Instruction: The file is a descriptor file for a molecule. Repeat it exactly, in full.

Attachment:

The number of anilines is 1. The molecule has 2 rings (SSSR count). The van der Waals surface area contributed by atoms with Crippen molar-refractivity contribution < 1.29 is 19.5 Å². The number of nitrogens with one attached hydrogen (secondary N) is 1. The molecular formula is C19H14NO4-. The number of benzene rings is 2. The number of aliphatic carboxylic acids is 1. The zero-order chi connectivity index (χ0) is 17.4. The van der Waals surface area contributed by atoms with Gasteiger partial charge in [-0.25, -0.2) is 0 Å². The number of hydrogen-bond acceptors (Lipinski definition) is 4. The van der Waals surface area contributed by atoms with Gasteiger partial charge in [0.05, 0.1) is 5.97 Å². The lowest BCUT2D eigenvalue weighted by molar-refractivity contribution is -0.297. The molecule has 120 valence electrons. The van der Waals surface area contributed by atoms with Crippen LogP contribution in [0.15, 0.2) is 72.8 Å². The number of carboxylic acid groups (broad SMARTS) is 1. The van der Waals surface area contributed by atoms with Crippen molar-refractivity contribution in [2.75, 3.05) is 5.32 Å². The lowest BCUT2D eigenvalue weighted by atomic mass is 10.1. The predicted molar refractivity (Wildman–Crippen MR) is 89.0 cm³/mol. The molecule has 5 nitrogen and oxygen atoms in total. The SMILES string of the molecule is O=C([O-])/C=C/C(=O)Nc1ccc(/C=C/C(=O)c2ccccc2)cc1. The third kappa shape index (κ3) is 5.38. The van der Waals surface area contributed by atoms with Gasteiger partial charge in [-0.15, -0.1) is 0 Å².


The number of anilines is 1. The molecule has 2 rings (SSSR count). The van der Waals surface area contributed by atoms with Crippen molar-refractivity contribution < 1.29 is 19.5 Å². The number of nitrogens with one attached hydrogen (secondary N) is 1. The molecular formula is C19H14NO4-. The number of benzene rings is 2. The number of aliphatic carboxylic acids is 1. The zero-order chi connectivity index (χ0) is 17.4. The van der Waals surface area contributed by atoms with Gasteiger partial charge in [-0.25, -0.2) is 0 Å². The number of hydrogen-bond acceptors (Lipinski definition) is 4. The van der Waals surface area contributed by atoms with Gasteiger partial charge in [0.05, 0.1) is 5.97 Å². The lowest BCUT2D eigenvalue weighted by molar-refractivity contribution is -0.297. The molecule has 120 valence electrons. The van der Waals surface area contributed by atoms with Crippen LogP contribution in [0.15, 0.2) is 72.8 Å². The number of carboxylic acid groups (broad SMARTS) is 1. The van der Waals surface area contributed by atoms with Crippen molar-refractivity contribution in [2.75, 3.05) is 5.32 Å². The lowest BCUT2D eigenvalue weighted by atomic mass is 10.1. The predicted molar refractivity (Wildman–Crippen MR) is 89.0 cm³/mol. The molecule has 5 nitrogen and oxygen atoms in total. The SMILES string of the molecule is O=C([O-])/C=C/C(=O)Nc1ccc(/C=C/C(=O)c2ccccc2)cc1. The third kappa shape index (κ3) is 5.38. The van der Waals surface area contributed by atoms with Gasteiger partial charge in [-0.15, -0.1) is 0 Å².